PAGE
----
Western Balkans holds breath for better air quality

DISCLAIMER: All opinions in this column reflect the views of the author(s), not of EURACTIV.COM Ltd.

Air pollution levels surge during the night time near Bosnia and Herzegovina's Tuzla coal-fired power plant, suggesting the facility's filters do not work or are even switched off when it gets dark. [goodcat/ Shutterstock]

In the Western Balkans, air pollution can be a fatal problem, made worse by some of those countries’ energy policies. Ioana Ciuta sheds light on the region’s developing crisis, which is claiming lives at an alarming rate.

Ioana Ciuta is energy co-ordinator at CEE Bankwatch Network.

Europe has long been grappling with air pollution but after twenty years of joint efforts EU citizens can gradually breathe more easily.

In the Western Balkans, however, the situation is far worse. Every year, thousands of people in countries bordering the EU get sick or die prematurely due to air pollution, but even reliable data on air pollutants is hard to come by.

The authorities’ approach to the problem has been so poor that some communities who neighbour power plants and mines are now asking to be relocated.

Over the past eight months Bankwatch has been monitoring dust pollution in communities across the region, and the incredibly terrible levels we have recorded clarify that this is nothing short of a crisis.

The EU, which is regularly working with Western Balkan governments to upgrade their energy and environmental policies, has an important role to play.

People in Macedonia, Montenegro and Bosnia-Herzegovina have already taken to the streets to protest the polluted air they are made to breathe. They pay with their health for unchecked air pollution from traffic, household heating and electricity generation.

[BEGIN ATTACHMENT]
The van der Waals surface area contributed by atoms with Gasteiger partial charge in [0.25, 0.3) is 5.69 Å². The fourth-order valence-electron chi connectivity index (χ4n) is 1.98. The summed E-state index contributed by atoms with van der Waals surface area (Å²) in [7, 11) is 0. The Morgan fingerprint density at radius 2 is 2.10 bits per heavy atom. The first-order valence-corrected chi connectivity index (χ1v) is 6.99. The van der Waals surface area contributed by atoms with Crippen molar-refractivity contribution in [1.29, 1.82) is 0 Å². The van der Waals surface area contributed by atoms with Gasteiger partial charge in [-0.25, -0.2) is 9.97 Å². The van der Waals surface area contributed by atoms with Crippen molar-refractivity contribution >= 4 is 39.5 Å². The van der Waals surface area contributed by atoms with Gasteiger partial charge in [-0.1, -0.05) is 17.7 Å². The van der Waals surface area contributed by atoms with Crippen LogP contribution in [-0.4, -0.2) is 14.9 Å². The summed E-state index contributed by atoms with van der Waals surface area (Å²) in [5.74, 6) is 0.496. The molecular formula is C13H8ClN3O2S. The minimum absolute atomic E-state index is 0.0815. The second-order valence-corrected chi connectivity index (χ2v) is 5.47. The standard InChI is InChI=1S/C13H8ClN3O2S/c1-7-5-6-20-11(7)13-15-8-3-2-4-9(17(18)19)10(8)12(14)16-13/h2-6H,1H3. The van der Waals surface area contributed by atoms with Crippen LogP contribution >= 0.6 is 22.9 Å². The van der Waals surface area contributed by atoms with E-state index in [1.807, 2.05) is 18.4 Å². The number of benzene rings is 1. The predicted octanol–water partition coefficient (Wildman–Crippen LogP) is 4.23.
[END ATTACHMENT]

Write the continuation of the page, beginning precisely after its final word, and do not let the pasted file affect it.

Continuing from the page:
In fact, the most recent EEA air quality report, using 2013 data, estimated that PM 2.5 pollution alone kills 18,310 people in Bosnia-Herzegovina, Montenegro, Serbia and Macedonia every year.

So, everybody knows the situation is bad. But the findings from our air quality measurements in communities in four countries in the Western Balkans, and in Bulgaria and Romania have astonished even us.

What all these communities have in common is that they are home to ageing coal power plants and open-cast lignite mines, which play an important role in aggravating air quality. Worryingly enough, governments are nowadays promoting plans to build even more coal units in most of these towns.

In the first ever independent air quality monitoring in these places, we wanted to assess the levels of particulate matter (PM) pollution. Our results indicated disturbingly high levels of both PM 10 and PM 2.5.

In Tuzla, Bosnia and Herzegovina, we found high peaks during night time. Air pollution levels skyrocketing as soon as it gets dark, after 19:00 local time, suggest that the pollution filters at the Tuzla power plant, the main source of air pollution, might not function properly or are even turned off during night time.

PM 10 hourly concentrations at night were on many occasions above 100 micrograms/cubic metre including some values above 300, while the day time concentrations were on average in line with the EU and WHO recommended limit of 50 µg/m³ per 24 hours.

Meanwhile, in Serbia, the law stipulates that the PM 10 limit may be breached in no more than on 35 days over the course of one year, just like in the EU’s Air Quality Directive limits. But over just 30 days of our measurements in the village of Drmno, the legal limit for the daily average for PM 10 was breached on 16 days.